So we are very happy to support that aspect of a trade show. And then we’re working with Taiwan Textile Federation to bring the TITAS. It’s a trade show set in October. There’s going to be a physical one. Although, there’s going to be almost… Not many brands will be attending due to the flight restriction situation. So we will definitely take that online and then support this government agency to replicate the physical trade show as much as possible. That’s what we’re working on now.

Nancy: Yeah. I know. That’s a hot topic among many right now, in terms of trade shows are such a big part of the supply chain, as we mentioned, and we’re all kind of sitting on the edge of our seats to see what’s going to happen with trade shows. But tools like yours could really help bring some assemblance to the touch and feel, even though you can’t really touch and feel. But like you were saying, you have the tools to try to bring all that hand-feel to life would be great.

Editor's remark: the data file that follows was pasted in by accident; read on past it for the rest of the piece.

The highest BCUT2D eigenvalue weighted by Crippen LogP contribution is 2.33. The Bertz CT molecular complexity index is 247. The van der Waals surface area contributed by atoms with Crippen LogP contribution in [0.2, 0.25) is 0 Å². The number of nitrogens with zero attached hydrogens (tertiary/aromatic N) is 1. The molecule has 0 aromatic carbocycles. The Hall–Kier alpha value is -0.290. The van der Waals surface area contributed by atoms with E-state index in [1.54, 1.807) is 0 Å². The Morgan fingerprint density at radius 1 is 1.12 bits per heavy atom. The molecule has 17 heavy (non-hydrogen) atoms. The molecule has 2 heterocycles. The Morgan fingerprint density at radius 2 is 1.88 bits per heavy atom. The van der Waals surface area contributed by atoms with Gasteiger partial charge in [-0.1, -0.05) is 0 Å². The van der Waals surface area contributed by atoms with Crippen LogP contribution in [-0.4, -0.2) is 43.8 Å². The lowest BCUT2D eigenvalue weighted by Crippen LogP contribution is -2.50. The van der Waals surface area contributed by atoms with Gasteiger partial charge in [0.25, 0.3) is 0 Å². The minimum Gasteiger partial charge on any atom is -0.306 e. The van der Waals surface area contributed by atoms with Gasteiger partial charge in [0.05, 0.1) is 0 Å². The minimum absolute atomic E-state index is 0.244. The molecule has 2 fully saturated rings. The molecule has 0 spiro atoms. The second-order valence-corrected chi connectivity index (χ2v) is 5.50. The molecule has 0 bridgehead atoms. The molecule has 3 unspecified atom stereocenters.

So we’ve been in this pandemic for quite a few months. What have you learned? Have there been some learning lessons?

Wayne: I was surprised at how things can change so quickly and drastically in a couple weeks. I feel like no one really saw that coming. No one was really prepared. But then, of course, for those business models, that are already well-protected, well-hedged, such as businesses already in the cloud, perhaps Netflix or Amazon, businesses like them probably prospered. I don’t mean it in a bad way, but their business model is well-hedged from these kind of situations.

In Taiwan, I always say we’re pretty lucky. We’re not much affected for that long. A lot of businesses were impacted big time, but then for overall, I think we were doing okay. Business went on as usual for us. We already supported remote work, so we could get things done. And then we got a lot of interest over this time, and then so everyone’s very excited about it.

Nancy: Yeah. That’s great. You work with mills and brands all over the globe. How do you feel that they’re coping with COVID-19?